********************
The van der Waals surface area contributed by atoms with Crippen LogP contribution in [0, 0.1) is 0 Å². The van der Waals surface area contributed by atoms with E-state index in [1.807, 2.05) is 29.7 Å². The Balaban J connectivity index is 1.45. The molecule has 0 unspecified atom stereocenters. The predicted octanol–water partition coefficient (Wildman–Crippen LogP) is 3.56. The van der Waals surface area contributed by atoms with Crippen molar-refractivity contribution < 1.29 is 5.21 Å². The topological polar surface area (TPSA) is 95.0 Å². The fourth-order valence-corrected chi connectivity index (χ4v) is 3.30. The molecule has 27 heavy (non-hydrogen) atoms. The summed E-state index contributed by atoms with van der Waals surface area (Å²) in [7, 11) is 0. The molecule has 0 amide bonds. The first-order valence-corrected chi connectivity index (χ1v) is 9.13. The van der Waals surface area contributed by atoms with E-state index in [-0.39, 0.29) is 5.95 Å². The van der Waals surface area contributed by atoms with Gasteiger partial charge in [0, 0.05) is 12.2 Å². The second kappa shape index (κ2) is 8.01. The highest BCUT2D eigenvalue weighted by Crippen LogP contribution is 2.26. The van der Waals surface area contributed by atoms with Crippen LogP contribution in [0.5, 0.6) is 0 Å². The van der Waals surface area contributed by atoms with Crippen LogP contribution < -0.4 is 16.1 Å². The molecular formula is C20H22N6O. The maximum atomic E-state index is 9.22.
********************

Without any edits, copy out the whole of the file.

The van der Waals surface area contributed by atoms with Crippen LogP contribution in [0, 0.1) is 0 Å². The van der Waals surface area contributed by atoms with E-state index in [1.807, 2.05) is 29.7 Å². The Balaban J connectivity index is 1.45. The molecule has 0 unspecified atom stereocenters. The predicted octanol–water partition coefficient (Wildman–Crippen LogP) is 3.56. The van der Waals surface area contributed by atoms with Crippen molar-refractivity contribution < 1.29 is 5.21 Å². The topological polar surface area (TPSA) is 95.0 Å². The fourth-order valence-corrected chi connectivity index (χ4v) is 3.30. The molecule has 27 heavy (non-hydrogen) atoms. The summed E-state index contributed by atoms with van der Waals surface area (Å²) in [7, 11) is 0. The molecule has 0 amide bonds. The first-order valence-corrected chi connectivity index (χ1v) is 9.13. The van der Waals surface area contributed by atoms with E-state index in [-0.39, 0.29) is 5.95 Å². The van der Waals surface area contributed by atoms with Gasteiger partial charge in [0, 0.05) is 12.2 Å². The second kappa shape index (κ2) is 8.01. The highest BCUT2D eigenvalue weighted by Crippen LogP contribution is 2.26. The van der Waals surface area contributed by atoms with Crippen LogP contribution in [0.5, 0.6) is 0 Å². The van der Waals surface area contributed by atoms with Crippen LogP contribution < -0.4 is 16.1 Å². The molecular formula is C20H22N6O. The maximum atomic E-state index is 9.22.